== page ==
* however, if you wish to have continuation of cover after leaving your employer, you can take a low cost plan now, such as Medishield or a B2 private shield plan.

* you should not waste money on an expensive plan, as you are not likely to claim on it while you are working.

* you need a shield plan only when you are not covered by your employer; you can choose a plan the meets your budget.

* the premium increases when you get older; at that time, you should downgrade to a cheaper plan, eg to cover B2 or B1 ward

Do not over-spend on a shield plan that you do not really need.

You can comment in my blog

Previously, I allowed only registered bloggers to give comments in my blog. I have now opened it to allow any of my visitors to make their comments. I hope to see more views being submitted in my blog.

Sunday, February 11, 2007

My experience on public transport

I visited a friend in town and took a MRT ride bome to Yio Chu Kang station. From there, I took a bus to my home.

This is the first time that I took the bus for this stretch. (Previously, when I travel by MRT, I asked a family member to pick me from the station).

As I am not familiar with the bus route, I asked for directions. A Malay couple, with two young children, were friendly and helpful. They took the same bus, checked on my destination and made sure that I get down at the right stop.

I am quite impressed with the quality of the bus and its facilities. I intend to use public transport regularly, after I leave NTUC Income.

Do not be locked into a poor return

I gave a talk on financial planning on Saturday.

During the question time, a customer asked for my advice. She has been paying premium for many years to an insurance company (not NTUC Income) that provide a poor return. What can she do now?

My reply is that there is nothing much that can be done now. The poor return is due to:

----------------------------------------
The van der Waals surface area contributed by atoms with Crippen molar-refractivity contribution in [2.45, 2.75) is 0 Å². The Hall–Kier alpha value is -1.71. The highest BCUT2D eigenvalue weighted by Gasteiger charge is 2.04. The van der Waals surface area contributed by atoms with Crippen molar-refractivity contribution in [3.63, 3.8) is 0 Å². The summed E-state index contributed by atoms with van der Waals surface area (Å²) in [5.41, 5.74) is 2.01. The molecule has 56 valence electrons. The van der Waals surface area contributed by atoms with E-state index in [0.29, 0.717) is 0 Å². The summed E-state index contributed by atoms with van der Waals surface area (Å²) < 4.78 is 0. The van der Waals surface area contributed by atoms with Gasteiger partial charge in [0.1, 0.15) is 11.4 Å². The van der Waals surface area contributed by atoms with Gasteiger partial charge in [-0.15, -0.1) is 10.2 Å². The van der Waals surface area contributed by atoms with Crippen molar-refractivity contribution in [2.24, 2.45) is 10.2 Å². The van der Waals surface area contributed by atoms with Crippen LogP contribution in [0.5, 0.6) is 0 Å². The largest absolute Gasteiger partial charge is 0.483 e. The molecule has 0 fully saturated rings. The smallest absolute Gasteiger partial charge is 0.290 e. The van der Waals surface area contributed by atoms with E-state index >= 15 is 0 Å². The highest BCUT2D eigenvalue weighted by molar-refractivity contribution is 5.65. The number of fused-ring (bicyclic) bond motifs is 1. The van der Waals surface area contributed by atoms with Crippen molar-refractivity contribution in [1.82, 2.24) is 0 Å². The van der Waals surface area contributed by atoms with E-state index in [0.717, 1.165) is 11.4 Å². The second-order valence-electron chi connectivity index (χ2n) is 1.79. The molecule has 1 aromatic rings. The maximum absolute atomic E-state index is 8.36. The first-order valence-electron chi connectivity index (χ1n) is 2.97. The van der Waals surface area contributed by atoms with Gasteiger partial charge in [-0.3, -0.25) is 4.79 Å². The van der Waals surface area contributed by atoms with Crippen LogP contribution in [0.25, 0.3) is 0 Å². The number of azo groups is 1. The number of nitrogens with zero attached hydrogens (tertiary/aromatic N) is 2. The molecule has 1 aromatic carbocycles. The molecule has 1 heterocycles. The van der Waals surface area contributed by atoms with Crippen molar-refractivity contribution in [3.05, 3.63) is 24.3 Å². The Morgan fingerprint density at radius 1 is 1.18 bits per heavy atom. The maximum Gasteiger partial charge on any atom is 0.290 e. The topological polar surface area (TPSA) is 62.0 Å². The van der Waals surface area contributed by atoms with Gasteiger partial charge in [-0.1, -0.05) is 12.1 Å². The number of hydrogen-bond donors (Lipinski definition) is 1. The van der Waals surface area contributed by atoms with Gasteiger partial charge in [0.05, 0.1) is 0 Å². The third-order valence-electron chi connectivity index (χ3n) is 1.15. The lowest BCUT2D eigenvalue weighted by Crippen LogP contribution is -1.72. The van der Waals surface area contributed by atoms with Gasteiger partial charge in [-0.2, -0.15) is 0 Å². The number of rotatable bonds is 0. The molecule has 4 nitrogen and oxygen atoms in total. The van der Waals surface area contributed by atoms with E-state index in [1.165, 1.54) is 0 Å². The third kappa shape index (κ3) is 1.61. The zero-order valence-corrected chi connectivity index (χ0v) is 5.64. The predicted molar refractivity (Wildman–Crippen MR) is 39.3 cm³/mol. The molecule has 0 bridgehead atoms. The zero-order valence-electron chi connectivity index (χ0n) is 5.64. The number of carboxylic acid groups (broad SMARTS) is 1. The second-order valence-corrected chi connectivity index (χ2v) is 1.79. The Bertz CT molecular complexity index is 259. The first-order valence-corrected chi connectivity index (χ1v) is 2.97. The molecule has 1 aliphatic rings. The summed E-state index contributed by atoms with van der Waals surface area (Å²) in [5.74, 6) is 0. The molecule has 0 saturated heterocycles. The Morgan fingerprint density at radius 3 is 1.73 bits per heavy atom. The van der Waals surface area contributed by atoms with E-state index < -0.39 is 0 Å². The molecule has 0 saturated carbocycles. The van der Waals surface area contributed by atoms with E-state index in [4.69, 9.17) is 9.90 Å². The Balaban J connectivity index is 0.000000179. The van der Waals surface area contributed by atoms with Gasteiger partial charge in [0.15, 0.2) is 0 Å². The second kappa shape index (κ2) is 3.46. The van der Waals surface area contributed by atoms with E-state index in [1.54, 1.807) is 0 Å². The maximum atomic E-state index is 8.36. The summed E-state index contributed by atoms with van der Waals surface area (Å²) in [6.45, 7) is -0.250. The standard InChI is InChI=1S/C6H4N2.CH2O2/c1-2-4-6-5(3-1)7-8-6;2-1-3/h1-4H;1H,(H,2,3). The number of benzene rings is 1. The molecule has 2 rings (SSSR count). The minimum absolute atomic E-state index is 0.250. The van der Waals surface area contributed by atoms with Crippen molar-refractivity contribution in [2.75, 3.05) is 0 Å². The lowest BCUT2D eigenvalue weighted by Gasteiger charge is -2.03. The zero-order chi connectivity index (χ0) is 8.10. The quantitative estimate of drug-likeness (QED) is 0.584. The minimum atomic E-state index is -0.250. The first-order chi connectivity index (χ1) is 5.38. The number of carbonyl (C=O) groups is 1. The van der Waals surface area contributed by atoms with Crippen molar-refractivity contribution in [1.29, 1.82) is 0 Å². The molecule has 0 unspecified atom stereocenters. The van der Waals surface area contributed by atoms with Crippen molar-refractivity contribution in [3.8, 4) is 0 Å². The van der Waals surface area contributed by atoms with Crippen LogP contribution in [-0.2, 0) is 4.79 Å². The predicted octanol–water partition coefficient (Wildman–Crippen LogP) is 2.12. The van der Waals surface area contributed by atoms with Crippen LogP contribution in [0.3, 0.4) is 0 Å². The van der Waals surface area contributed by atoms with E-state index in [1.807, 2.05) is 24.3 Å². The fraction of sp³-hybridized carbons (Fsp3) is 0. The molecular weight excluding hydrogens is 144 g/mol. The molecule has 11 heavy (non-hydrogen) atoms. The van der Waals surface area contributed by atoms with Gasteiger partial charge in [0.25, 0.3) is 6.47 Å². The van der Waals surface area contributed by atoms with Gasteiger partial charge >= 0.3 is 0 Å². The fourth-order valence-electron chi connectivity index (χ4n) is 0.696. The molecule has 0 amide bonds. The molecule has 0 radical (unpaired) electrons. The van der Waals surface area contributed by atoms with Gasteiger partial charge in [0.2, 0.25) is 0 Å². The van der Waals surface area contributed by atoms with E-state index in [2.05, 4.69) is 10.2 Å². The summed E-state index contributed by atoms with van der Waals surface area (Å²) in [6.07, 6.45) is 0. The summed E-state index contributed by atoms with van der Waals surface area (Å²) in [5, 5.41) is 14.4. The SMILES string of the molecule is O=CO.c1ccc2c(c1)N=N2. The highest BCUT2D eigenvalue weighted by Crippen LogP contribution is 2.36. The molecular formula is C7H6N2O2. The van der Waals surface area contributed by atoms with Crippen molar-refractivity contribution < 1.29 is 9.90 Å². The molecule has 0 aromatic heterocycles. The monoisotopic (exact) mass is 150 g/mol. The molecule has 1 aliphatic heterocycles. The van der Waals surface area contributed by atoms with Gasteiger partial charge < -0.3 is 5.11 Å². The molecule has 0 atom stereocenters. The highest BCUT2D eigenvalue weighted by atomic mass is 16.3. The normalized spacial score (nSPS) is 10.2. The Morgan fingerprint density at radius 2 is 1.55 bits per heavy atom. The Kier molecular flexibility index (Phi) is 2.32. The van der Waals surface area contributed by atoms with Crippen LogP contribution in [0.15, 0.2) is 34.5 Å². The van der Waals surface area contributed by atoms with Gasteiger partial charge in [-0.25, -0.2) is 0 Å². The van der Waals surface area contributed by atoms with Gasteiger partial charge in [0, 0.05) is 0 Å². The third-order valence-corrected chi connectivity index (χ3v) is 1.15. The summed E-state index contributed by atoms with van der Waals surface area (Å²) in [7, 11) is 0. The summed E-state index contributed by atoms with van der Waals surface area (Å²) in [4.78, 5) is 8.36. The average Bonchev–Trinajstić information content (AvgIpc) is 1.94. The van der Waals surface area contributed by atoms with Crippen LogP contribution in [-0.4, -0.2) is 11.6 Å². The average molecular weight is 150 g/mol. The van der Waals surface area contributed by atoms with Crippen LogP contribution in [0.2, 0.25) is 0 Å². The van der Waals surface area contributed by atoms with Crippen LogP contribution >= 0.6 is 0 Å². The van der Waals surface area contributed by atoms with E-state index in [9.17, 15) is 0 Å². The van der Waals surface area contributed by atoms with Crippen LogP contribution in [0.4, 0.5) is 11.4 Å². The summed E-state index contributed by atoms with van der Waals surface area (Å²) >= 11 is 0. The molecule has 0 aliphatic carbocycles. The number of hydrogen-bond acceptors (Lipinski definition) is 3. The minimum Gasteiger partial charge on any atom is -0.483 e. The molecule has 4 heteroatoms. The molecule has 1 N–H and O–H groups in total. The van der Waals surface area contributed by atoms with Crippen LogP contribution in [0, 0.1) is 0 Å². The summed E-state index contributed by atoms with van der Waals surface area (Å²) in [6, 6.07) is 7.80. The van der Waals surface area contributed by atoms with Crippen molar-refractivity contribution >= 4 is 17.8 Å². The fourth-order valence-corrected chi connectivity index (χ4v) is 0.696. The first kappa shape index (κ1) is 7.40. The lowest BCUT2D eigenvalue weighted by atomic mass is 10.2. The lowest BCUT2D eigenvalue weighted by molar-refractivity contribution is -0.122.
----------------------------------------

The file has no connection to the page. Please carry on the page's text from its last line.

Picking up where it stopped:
* high commission paid to the agent
* profit to the shareholders

It is quite sad that she has been locked into a long term insurance contract with a poor return.

My advice for the future:

* buy a decreasing term insurance to provide the coverage
* invest in a large, well diversified, low-cost fund

Compare Ideal plan with unit trust

Dear Mr Tan,

What is the meaning of effect of deduction? Does it apply for both unit trust and ILP?

Based on $2,400/yr, if I invest in unit trust, assume 9% annualised gain for 25 yr period, I’ll get back $203,282.

If I invest in Ideal plan, assume 9% annualised gain for 25yr period, I’ll get back only $168,100.

The income bid-offer spread is lower at 3.5% and yet the effect of deduction is about $44,990 compared to unit trust effect of deduction of $11,200.

I’m just a layman doing the calculations. I may be wrong in my comparison.



Dear J,

For the Ideal plan, the effect of deduction include the following:

* advisory fee of 15% for 3 years
* spread of 3.5% on each payment
* annual management fee of about 1%

In the case of the unit trust, you have to calculate the annual charge, trailer fee and other charges (which is more than 1% per annum) to get the comparable figure.

For example, if the unit trust has a spread of 5% and deduct 2% p.a (in annual and trailer fee), you will only get $149,250 by investing $2,400 a year for 25 years (assuming the gross yield is 9% p.a.). This is much lower than $203,282.

Tan Kin Lian

Big Trumpet Folder

Earlier today, I have to search for the name of the mail server used by Starhub. I checked my Big Trumpet folder. It was recorded there under the title, Starhub.

I am now keeping information in the Big Trumpet folder. It comes in handy. It is more convenient, always accessible.

You can create an account and store your personal information in the folders in:

High cost of life insurance products

It can cost you almost 18 months your savings, if you buy a life insurance or investment-linked policy.